But of course, playful is entirely the wrong word here. Essoe illustrates the history and current state of the tragic and seemingly endless Israeli-Palestinian conflict (even this phrasing reminds us of our complete inability to grasp what life is like in Israel in a way that conflates the deeply personal and the idealistically universal. If there is an argument here, it is one wrapped in philosophy. Essoe references Albert Camus’s novel The Plague and the 1971 film Omega Man, starring Charleton Heston - from which the exhibition and title piece, a 73-minute video depicting the artist as its only subject, take their names - which stand as two conflicting philosophies of human nature. Are we inherently good or evil?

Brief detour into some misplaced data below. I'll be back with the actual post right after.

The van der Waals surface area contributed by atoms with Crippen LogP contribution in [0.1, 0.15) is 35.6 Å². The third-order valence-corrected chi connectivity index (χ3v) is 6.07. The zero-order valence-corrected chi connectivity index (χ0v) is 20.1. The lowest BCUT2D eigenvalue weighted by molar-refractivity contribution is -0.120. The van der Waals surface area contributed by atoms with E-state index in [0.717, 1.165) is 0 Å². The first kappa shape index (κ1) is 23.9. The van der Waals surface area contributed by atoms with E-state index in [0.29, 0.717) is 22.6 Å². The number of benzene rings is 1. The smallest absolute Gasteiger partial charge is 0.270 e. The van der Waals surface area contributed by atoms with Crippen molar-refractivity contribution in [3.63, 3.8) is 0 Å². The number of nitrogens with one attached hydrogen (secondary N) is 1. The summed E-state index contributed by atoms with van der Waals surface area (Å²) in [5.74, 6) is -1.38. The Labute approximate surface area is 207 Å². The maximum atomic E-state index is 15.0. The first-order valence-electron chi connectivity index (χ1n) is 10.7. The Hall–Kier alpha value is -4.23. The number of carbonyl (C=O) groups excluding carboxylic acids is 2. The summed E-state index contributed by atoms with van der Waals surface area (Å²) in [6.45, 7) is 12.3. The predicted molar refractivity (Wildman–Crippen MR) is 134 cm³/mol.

The exhibition progresses in three movements. The first and most physically substantial, in both the space it occupies and the navigation it demands from viewers, is comprised of three groups of works on canvas, representing highly contested areas of Israel as a territory, all placed low to the ground, overseen by a modest watercolor of former Israeli prime minister Ariel Sharon, hung high above. Essoe describes the works on canvas as representations of the layered Israeli landscape; shreds of Camus’s The Plague plot across the works according to aerial maps of Jerusalem, the West Bank, and the Gaza Strip coupled with abstracted bloodstains encrusted on the canvases, recalling both the visible and obliterated remnants of daily acts of violence. Each piece takes its title from a phrase embedded in The Plague. Two five-gallon glass bottles sit obscured and quiet behind upright canvases bolted to the floor. Light falls from a skylight onto the portrait of the contested figure of Sharon, giving him an air of ironic religious fervor.